Adrenal Hypoplasia

Updated: Dec 14, 2021
  • Author: Thomas A Wilson, MD; Chief Editor: Robert P Hoffman, MD  more...
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Practice Essentials

Adrenocorticotropic hormone (ACTH) deficiency due to any cause and defects in the ACTH receptor results in hypoplasia of the adrenal cortex. However, this article focuses on primary disorders of adrenal gland formation (ie, primary adrenal hypoplasia). [1, 2, 3]

Four forms of congenital adrenal hypoplasia have been identified, as follows:

  • An X-linked form (OMIM 300200) is caused by a mutation or deletion of the DAX1 gene (dosage-sensitive sex reversal adrenal hypoplasia congenita critical region of the X chromosome, also called the NR0B1 gene) on the X chromosome. [4, 5, 6, 7, 8]  This form is usually associated with hypogonadotropic hypogonadism. [9, 10]  It may be part of a contiguous chromosome deletion, which may include congenital adrenal hypoplasia, Duchenne muscular dystrophy (OMIM 310200), and glycerol kinase deficiency (OMIM 307030).

  • The autosomal recessive form is due to a mutation or deletion of the gene that codes for steroidogenic factor 1 (SF-1) on chromosome 9q33 (OMIM 184757). [11]  This form is also associated with hypogonadotropic hypogonadism.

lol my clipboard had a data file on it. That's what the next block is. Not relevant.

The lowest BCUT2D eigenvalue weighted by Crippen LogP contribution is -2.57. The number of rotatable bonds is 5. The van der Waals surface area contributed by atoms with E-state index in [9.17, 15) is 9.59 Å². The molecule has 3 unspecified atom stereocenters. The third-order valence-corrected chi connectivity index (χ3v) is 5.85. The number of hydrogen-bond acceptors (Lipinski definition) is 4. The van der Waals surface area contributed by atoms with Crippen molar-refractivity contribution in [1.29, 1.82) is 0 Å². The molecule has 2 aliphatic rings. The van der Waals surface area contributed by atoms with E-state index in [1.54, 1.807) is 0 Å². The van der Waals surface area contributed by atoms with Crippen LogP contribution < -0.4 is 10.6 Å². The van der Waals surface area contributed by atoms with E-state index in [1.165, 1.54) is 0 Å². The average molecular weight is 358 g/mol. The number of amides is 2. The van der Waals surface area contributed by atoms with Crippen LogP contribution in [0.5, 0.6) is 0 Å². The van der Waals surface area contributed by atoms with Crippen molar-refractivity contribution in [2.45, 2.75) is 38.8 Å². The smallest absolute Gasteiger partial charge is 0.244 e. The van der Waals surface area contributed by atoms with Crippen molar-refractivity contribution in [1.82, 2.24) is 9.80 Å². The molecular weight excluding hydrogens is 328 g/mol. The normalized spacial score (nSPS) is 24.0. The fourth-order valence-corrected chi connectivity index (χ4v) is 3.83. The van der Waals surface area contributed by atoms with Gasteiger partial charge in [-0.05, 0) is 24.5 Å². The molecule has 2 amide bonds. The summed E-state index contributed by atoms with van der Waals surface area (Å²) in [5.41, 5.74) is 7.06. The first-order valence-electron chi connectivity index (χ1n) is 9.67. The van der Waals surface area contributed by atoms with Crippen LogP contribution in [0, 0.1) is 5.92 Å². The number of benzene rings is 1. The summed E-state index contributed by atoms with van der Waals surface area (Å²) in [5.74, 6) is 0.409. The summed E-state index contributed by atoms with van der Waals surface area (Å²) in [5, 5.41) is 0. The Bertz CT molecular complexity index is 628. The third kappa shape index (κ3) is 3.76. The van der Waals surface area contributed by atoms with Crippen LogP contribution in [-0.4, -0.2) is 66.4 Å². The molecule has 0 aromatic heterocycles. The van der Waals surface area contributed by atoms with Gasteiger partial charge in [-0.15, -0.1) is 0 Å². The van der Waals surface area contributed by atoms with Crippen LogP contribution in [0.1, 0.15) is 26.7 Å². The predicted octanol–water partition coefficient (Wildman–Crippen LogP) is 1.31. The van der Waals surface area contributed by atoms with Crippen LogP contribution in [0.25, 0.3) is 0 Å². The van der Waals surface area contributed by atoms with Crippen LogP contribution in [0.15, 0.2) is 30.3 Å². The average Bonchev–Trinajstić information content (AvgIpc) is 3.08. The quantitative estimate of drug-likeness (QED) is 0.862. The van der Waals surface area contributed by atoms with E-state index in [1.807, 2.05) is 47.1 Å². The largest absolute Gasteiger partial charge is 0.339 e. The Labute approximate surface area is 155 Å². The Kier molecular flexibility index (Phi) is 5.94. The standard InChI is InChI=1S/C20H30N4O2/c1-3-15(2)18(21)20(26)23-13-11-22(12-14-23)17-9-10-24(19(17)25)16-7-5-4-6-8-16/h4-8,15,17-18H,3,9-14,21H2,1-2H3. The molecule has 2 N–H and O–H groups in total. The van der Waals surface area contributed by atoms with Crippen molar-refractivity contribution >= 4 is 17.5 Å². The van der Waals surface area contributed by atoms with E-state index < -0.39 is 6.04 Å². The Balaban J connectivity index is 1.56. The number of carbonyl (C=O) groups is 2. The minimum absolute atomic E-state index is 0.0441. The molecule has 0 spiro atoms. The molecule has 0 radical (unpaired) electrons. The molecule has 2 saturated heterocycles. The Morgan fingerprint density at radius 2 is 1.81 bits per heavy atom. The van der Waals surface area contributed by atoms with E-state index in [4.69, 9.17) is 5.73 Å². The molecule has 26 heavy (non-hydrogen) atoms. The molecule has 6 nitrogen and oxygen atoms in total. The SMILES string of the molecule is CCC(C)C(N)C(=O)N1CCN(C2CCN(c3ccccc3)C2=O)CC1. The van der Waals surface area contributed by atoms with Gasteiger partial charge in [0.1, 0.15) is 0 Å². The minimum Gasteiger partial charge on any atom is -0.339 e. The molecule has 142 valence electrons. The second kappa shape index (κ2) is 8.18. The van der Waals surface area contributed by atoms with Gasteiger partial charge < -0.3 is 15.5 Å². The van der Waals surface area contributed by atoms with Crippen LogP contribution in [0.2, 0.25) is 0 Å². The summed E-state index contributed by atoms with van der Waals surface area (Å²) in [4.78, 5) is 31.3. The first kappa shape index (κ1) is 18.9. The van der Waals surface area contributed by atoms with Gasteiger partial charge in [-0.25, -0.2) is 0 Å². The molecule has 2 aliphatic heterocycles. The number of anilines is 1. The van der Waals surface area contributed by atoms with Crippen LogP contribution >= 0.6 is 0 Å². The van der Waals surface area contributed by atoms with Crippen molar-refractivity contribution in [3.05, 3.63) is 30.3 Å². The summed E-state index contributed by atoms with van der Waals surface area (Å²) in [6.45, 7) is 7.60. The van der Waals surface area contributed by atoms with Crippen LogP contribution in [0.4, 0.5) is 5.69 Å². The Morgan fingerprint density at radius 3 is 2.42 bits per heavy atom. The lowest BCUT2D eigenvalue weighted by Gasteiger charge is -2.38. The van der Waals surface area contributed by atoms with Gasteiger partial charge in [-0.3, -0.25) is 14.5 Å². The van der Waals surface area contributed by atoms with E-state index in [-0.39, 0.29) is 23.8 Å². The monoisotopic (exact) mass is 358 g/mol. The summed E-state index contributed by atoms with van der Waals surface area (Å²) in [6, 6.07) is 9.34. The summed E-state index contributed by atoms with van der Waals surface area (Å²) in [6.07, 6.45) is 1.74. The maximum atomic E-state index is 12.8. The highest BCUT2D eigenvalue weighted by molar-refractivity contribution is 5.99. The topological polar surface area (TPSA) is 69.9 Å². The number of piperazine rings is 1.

• An autosomal recessive form of uncertain etiology (OMIM 240200) has also been identified.

  • A form of adrenal hypoplasia associated with intrauterine growth retardation, metaphysial dysplasia, and genital abnormalities has been identified (ie, intrauterine growth retardation, metaphyseal dysplasia, adrenal hypoplasia congenita, genital anomalies [IMAGe] association; OMIM 300290). [12]



The roles of DAX1 and the undefined autosomal recessive gene in development of the adrenal cortex are not understood. [13] DAX1 appears to be necessary for differentiation of the definitive adult adrenal cortex but not the fetal adrenal cortex because the latter is preserved in patients who have deletions of DAX1. The autosomal recessive gene appears to be important in the development of both the fetal adrenal cortex and the definitive adult adrenal cortex because both are hypoplastic in this form of congenital adrenal hypoplasia.